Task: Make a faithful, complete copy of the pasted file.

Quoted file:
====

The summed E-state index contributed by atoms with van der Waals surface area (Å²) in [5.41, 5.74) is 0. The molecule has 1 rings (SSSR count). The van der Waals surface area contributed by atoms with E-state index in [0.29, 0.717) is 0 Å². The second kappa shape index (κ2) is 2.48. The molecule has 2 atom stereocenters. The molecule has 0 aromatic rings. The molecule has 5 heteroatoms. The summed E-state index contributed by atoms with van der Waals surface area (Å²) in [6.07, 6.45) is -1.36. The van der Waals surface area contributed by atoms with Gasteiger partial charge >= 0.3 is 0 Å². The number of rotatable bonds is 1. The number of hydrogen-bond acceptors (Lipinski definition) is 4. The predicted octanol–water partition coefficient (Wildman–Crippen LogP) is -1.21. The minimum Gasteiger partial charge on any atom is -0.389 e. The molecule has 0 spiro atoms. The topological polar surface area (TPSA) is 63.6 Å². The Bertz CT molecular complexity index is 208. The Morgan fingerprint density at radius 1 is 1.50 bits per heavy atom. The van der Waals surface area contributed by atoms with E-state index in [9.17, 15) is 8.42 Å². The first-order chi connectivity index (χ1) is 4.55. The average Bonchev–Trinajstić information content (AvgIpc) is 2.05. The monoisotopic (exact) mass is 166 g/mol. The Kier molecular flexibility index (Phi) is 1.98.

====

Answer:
The summed E-state index contributed by atoms with van der Waals surface area (Å²) in [5.41, 5.74) is 0. The molecule has 1 rings (SSSR count). The van der Waals surface area contributed by atoms with E-state index in [0.29, 0.717) is 0 Å². The second kappa shape index (κ2) is 2.48. The molecule has 2 atom stereocenters. The molecule has 0 aromatic rings. The molecule has 5 heteroatoms. The summed E-state index contributed by atoms with van der Waals surface area (Å²) in [6.07, 6.45) is -1.36. The van der Waals surface area contributed by atoms with Gasteiger partial charge >= 0.3 is 0 Å². The number of rotatable bonds is 1. The number of hydrogen-bond acceptors (Lipinski definition) is 4. The predicted octanol–water partition coefficient (Wildman–Crippen LogP) is -1.21. The minimum Gasteiger partial charge on any atom is -0.389 e. The molecule has 0 spiro atoms. The topological polar surface area (TPSA) is 63.6 Å². The Bertz CT molecular complexity index is 208. The Morgan fingerprint density at radius 1 is 1.50 bits per heavy atom. The van der Waals surface area contributed by atoms with E-state index in [9.17, 15) is 8.42 Å². The first-order chi connectivity index (χ1) is 4.55. The average Bonchev–Trinajstić information content (AvgIpc) is 2.05. The monoisotopic (exact) mass is 166 g/mol. The Kier molecular flexibility index (Phi) is 1.98.